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Orphaned Land. Turks love them
Photo: Deadlineteam
Israeli metal band performs in Istanbul
As tensions between Israel and Turkey rise and embassy in Cairo attacked, Orphaned Land welcomed by 5,000 Turkish, Lebanese, Egyptian and Iranian fans. 'It was an emotionally moving experience,' lead singer tells Ynet
Over the past few years, Israeli metal band Orphaned Land has become one of the Jewish state's cultural ambassadors thanks to its popularity in the Arab world, but Saturday night marked one of the most unusual and exciting moments in the group's history.

 

As the tensions between Israel and Turkey continued to rise, and after the Israeli Embassy in Cairo was attacked by an angry mob, the Israeli musicians performed in Istanbul in front of an audience of some 5,000 fans from Turkey, Egypt, Lebanon and Iran.

 

The concert was part of the Unirock Open Air Festival. Before taking to the stage, the band members met with 50 fans from Iran. "It was insane," lead singer Kobi Farhi told Ynet.

 

"They brought everyone backstage and told us how much they loved us. They said rock music was banned in Iran and that some of them would not be able to return home because they came to the concert.

 

"At that moment we saw good and pure people, and we also realized what they had to go through to listen to the band they love. They all posed for photos with us with Iranian flags, and it was an emotionally moving experience."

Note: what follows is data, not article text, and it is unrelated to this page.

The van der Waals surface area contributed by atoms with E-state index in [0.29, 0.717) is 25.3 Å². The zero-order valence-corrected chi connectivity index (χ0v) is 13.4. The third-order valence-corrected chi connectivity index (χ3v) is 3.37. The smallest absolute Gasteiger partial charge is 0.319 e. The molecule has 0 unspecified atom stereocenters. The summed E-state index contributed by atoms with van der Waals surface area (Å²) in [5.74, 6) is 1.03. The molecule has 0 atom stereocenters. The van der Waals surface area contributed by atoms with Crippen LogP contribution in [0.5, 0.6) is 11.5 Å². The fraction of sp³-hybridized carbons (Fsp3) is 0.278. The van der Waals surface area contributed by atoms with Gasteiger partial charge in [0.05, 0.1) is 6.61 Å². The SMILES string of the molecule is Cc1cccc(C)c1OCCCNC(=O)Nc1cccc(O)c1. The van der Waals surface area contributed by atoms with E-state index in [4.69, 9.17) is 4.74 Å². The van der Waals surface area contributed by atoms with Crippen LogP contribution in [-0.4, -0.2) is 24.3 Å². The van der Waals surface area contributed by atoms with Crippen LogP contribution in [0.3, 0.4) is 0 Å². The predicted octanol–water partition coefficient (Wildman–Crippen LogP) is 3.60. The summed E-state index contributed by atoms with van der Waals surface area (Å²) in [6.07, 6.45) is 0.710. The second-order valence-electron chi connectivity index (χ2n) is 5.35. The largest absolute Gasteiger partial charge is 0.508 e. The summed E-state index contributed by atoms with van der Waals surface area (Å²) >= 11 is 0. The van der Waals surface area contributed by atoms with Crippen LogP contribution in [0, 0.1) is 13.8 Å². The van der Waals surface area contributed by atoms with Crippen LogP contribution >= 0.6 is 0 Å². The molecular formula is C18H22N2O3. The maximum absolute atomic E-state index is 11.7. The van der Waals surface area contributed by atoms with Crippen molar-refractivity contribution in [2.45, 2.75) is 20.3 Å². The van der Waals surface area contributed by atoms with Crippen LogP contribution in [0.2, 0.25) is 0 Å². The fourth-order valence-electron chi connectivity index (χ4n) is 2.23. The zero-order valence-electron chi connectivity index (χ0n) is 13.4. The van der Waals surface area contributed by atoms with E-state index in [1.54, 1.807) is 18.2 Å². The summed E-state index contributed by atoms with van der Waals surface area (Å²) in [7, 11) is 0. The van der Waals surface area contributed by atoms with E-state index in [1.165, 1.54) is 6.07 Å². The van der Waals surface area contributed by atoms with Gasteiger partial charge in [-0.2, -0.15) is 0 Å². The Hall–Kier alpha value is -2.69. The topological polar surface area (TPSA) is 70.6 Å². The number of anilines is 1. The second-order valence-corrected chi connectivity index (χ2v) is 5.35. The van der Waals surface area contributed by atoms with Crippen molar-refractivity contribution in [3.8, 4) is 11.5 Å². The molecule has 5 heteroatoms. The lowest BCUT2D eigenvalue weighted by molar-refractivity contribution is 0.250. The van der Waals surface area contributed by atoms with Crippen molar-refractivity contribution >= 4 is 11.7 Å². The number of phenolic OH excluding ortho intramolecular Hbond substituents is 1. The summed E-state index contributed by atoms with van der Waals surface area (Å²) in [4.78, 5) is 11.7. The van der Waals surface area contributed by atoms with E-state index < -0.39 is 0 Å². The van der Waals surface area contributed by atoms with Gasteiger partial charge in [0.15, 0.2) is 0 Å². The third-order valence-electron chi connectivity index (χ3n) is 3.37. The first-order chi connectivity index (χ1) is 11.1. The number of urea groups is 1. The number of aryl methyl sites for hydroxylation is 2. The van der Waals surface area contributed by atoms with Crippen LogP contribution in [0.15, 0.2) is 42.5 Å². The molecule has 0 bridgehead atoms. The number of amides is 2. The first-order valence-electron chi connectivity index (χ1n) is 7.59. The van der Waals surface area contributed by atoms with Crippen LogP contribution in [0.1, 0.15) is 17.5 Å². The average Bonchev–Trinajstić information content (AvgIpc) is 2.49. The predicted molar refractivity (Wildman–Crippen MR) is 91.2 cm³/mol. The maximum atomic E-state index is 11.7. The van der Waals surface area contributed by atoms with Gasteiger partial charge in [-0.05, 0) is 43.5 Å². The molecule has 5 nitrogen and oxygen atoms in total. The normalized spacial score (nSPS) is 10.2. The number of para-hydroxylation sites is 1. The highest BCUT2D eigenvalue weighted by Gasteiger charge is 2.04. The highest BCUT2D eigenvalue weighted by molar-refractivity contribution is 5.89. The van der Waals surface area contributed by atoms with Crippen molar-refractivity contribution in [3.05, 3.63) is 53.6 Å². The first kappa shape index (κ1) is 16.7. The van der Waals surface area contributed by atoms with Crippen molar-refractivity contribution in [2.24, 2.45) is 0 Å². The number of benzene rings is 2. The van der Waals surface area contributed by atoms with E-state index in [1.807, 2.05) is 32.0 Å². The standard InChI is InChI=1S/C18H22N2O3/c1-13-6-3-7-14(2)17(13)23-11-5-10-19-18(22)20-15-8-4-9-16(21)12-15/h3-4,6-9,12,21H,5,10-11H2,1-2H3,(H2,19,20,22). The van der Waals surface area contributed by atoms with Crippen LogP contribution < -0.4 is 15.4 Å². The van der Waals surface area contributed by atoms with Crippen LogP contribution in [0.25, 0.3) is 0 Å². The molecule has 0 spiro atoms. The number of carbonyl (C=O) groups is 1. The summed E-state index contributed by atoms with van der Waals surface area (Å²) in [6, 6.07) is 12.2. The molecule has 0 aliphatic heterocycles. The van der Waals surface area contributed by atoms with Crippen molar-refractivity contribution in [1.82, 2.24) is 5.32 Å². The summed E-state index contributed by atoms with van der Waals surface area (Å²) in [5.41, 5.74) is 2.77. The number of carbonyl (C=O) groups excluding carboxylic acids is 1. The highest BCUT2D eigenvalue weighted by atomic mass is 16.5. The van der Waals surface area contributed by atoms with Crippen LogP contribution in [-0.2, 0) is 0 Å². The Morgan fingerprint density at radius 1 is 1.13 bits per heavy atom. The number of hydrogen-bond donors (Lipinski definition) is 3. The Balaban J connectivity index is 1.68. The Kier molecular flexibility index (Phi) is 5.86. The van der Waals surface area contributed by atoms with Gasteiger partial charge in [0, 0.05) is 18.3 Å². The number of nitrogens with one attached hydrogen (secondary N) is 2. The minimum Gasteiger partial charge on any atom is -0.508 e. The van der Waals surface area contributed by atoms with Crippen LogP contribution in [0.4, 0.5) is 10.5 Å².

"אורפנד לנד" על הבמה. הטורקים משתגעים אחריהם (צילום: אור אלתרמן)

Orphaned Land on stage (Photo: Or Alterman)

 

The band is expected to give another concert in Turkey in about two weeks and to launch a long European tour in November. "I still don't know how to go about it," said Farhi about the band's role in the Arab world.

 

"In our reality, we're in a mess with Egypt, Lebanon and Turkey, and then an audience comes to see us from all these countries. We become stronger and unwillingly turn into ambassadors. It's amazing when you understand how much courage these people have."

 

Farhi told Ynet that during its stay in Istanbul, the band received a lot of media attention and its members were asked if they were not afraid of being targeted because of the tense relations between the countries.

 

"My response is always, 'So what do you want us to do? Sit at home?" he said. "I admit that during the concert the thought of being hit in the head with a bullet did cross my mind, but if something bad has to happen to me – it's better than sitting at home.

 

"These were my thoughts during one song only. Yesterday night I felt like I had won, like I had been awarded the privilege of doing something important in this world."

 

 

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